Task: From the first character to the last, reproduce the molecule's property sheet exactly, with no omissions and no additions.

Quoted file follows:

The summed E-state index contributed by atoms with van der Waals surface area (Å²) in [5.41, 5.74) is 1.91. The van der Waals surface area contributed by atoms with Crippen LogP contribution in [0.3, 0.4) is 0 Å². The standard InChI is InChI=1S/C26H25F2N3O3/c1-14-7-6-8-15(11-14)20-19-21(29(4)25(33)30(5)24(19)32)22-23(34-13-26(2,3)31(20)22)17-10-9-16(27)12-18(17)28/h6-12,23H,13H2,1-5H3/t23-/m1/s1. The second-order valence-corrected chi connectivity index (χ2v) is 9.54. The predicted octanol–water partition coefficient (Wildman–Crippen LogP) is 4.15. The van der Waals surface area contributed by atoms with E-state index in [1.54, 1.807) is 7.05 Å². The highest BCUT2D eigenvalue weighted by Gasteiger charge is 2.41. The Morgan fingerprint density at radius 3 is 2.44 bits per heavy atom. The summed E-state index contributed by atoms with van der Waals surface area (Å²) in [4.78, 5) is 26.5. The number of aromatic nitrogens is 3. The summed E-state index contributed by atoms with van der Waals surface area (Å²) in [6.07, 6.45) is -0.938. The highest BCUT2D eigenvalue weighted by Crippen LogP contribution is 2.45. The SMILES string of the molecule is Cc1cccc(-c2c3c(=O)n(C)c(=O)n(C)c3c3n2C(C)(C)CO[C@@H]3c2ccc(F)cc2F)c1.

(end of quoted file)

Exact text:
The summed E-state index contributed by atoms with van der Waals surface area (Å²) in [5.41, 5.74) is 1.91. The van der Waals surface area contributed by atoms with Crippen LogP contribution in [0.3, 0.4) is 0 Å². The standard InChI is InChI=1S/C26H25F2N3O3/c1-14-7-6-8-15(11-14)20-19-21(29(4)25(33)30(5)24(19)32)22-23(34-13-26(2,3)31(20)22)17-10-9-16(27)12-18(17)28/h6-12,23H,13H2,1-5H3/t23-/m1/s1. The second-order valence-corrected chi connectivity index (χ2v) is 9.54. The predicted octanol–water partition coefficient (Wildman–Crippen LogP) is 4.15. The van der Waals surface area contributed by atoms with E-state index in [1.54, 1.807) is 7.05 Å². The highest BCUT2D eigenvalue weighted by Gasteiger charge is 2.41. The Morgan fingerprint density at radius 3 is 2.44 bits per heavy atom. The summed E-state index contributed by atoms with van der Waals surface area (Å²) in [4.78, 5) is 26.5. The number of aromatic nitrogens is 3. The summed E-state index contributed by atoms with van der Waals surface area (Å²) in [6.07, 6.45) is -0.938. The highest BCUT2D eigenvalue weighted by Crippen LogP contribution is 2.45. The SMILES string of the molecule is Cc1cccc(-c2c3c(=O)n(C)c(=O)n(C)c3c3n2C(C)(C)CO[C@@H]3c2ccc(F)cc2F)c1.